This past Saturday marked the second annual Vineyard Pride event at the Yard. One of our Dancehall (Public Dancing Allowed!) events, “Pride, Not Prejudice 2” brought people of every age together in celebration of the Island’s LGBTQ community and its friends.
For the occasion, the Yard’s open-air studio was converted into a lounge and the barn theater became a dance club. DJs LeFox and Mark Louque, plus a boatload of colorful blowup furniture, set the mood.
Outside, under twinkling lights, kids piled into our homemade photo booth full of pink flamingos and lined up to have their faces painted. Flatbread Co., one of the event’s generous sponsors, fired up its wood-burning pizza oven early and kept it going late.
The star of “Pride, Not Prejudice 2” was New York City’s Schwa de Vivre. Hosting the event in full drag (and with multiple costume changes), Schwa kept the party dancing and laughing with contagious exuberance.
Like the calm before the storm, Sunday was spent resting and recovering, as this is the Yard’s busiest week of the summer. We currently have 30 artists in residence and a performance happening every day, beginning with Ronald K. Brown/Evidence at Martha’s Vineyard Performing Arts Center on Tuesday, August 11, and ending with Cuba’s Malpaso Dance Company at the Yard on Saturday, August 15.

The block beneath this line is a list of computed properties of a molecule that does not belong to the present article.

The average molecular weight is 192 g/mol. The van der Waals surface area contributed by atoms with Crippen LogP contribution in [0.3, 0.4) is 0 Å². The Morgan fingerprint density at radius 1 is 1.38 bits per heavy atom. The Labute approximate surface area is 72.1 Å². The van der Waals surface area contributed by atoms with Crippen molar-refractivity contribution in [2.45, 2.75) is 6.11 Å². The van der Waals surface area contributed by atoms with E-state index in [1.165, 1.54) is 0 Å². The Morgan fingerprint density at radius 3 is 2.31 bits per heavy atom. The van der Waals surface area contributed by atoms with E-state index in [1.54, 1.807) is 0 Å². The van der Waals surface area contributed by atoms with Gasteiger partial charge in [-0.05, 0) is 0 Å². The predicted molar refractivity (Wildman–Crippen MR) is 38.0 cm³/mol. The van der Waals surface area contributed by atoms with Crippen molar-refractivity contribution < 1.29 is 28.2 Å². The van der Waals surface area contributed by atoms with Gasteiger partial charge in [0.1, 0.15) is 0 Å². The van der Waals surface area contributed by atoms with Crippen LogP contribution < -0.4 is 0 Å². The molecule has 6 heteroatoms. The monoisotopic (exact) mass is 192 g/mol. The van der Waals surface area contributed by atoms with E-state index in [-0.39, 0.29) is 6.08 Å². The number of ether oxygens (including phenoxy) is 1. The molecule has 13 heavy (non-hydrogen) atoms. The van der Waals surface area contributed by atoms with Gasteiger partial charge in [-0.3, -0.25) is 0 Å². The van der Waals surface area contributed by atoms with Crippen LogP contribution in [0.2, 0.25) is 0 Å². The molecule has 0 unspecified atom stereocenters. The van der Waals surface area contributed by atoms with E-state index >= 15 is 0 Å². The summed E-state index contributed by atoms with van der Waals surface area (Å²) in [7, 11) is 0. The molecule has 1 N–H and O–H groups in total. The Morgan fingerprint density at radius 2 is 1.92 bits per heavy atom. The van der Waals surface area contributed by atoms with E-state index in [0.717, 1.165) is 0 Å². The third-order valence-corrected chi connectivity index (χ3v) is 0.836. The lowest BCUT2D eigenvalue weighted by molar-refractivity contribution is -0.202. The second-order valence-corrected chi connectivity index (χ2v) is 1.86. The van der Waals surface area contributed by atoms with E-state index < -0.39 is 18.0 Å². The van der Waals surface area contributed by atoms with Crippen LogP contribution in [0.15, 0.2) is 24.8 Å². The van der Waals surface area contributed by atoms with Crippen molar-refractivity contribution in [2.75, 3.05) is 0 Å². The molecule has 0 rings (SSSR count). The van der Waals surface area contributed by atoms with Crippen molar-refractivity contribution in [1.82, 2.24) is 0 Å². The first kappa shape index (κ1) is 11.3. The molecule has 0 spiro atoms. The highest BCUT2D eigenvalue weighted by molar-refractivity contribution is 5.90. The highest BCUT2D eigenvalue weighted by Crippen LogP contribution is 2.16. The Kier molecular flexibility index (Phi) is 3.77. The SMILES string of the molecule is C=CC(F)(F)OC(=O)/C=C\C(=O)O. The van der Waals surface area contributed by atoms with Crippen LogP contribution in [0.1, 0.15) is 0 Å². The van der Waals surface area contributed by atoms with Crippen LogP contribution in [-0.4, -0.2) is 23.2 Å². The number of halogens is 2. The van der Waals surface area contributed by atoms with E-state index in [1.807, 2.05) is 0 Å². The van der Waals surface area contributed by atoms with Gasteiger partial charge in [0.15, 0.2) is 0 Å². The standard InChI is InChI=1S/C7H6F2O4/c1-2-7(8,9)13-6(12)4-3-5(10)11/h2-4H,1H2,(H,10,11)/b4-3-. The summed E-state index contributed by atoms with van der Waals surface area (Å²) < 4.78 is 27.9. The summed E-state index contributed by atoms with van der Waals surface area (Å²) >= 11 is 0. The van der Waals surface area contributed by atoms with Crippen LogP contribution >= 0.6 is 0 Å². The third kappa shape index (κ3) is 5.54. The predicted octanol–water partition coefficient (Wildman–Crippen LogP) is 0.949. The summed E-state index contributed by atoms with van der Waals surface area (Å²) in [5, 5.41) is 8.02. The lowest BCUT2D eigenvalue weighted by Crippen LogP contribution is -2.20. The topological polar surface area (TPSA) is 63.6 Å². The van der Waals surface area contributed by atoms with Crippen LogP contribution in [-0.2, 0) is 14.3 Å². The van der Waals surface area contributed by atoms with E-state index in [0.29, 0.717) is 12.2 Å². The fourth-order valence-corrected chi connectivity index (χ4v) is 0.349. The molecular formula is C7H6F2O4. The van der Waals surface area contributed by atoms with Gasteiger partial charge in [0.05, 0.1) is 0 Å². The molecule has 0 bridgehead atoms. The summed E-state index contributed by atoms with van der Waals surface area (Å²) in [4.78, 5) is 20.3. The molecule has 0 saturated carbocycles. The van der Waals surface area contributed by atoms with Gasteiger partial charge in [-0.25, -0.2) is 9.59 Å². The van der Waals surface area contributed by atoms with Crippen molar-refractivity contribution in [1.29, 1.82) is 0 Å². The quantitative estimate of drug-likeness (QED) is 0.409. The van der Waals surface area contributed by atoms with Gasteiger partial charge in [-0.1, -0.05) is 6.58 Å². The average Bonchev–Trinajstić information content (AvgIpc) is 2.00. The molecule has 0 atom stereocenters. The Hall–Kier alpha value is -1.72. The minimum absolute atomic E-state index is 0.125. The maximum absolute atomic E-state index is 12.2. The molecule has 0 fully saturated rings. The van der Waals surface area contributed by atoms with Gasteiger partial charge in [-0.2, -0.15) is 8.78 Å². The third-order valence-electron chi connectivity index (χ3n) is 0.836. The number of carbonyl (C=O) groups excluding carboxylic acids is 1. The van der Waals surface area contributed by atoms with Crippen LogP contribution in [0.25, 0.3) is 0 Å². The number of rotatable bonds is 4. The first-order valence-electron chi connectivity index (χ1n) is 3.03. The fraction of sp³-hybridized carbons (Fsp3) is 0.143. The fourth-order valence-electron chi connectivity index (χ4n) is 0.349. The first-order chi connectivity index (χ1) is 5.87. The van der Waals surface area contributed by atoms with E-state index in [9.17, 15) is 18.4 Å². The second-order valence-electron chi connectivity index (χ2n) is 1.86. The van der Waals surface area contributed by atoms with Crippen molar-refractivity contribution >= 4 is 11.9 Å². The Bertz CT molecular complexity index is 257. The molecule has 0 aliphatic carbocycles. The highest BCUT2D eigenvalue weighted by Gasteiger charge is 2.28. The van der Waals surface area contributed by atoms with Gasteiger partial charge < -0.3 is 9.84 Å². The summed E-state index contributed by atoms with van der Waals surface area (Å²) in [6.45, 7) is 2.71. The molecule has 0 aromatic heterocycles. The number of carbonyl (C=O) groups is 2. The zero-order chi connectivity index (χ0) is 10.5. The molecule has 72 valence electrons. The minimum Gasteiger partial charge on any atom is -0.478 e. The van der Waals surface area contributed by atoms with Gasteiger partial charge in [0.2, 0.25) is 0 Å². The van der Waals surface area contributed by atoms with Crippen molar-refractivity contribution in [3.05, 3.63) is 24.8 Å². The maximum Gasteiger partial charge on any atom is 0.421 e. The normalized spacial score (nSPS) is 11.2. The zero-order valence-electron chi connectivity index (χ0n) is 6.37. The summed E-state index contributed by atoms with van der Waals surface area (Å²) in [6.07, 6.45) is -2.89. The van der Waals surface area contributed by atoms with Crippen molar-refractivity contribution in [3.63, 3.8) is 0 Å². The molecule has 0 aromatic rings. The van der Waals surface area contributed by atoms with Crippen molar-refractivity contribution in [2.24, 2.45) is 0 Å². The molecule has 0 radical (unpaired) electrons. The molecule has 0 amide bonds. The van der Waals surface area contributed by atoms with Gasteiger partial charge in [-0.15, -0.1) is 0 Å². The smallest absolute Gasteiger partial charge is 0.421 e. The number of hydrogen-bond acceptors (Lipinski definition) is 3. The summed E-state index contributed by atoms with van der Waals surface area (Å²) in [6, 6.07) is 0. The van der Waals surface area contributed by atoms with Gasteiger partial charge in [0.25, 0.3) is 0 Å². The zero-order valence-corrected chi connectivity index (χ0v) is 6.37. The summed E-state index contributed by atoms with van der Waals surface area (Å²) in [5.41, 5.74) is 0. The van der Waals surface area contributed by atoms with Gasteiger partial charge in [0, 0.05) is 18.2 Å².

As always, we kicked off the week with our community class. On Monday and Wednesday mornings, the Yard’s executive director Alison Manning teaches Horton, a dance technique developed by American choreographer Lester Horton (1906–53). Her class is built of breath, strength, and ever-expansive movement.
Alison talks a lot about the “standing leg,” which refers to the leg dancers are balanced on in any given moment. The other is our “gesture leg” or “working leg.”
It’s easy to forget about one’s standing leg, for it’s the working leg that appears to do all the action — lifting off the floor, suspending in space, swinging to the front and the back.
In class, Alison asks that we redirect our attention to the standing leg. “Push into the floor with your standing leg,” she tell us. “The floor will push back.” And it does every time. In Alison’s class the floor becomes a tool and a comfort, a partner and a dependable friend.
It’s counterintuitive to focus on one’s standing leg when the other leg is kicking, swiveling, swinging. But it’s the standing leg that makes the working leg possible. For this reason the standing leg is sometimes called the “supporting leg.”
On Sunday I stop by Bunch of Grapes Bookstore in Vineyard Haven and pick up a copy of Wislawa Szymborska’s “Here.” In the book’s first poem, Szymborska writes, “you spin on the planet’s carousel for free,/ and with it you hitch a ride on the intergalactic blizzard,/ with time so dizzying/ that nothing here on Earth can even tremble.”
Here at the Yard, life’s carousel moves at full throttle, and this week is especially dizzying. Despite the whirlwind, I feel rooted. Szymborska might tell me that I feel rooted because of the whirlwind. From motion comes stability.
The standing leg and the working leg necessitate each other. There can be no one without the other.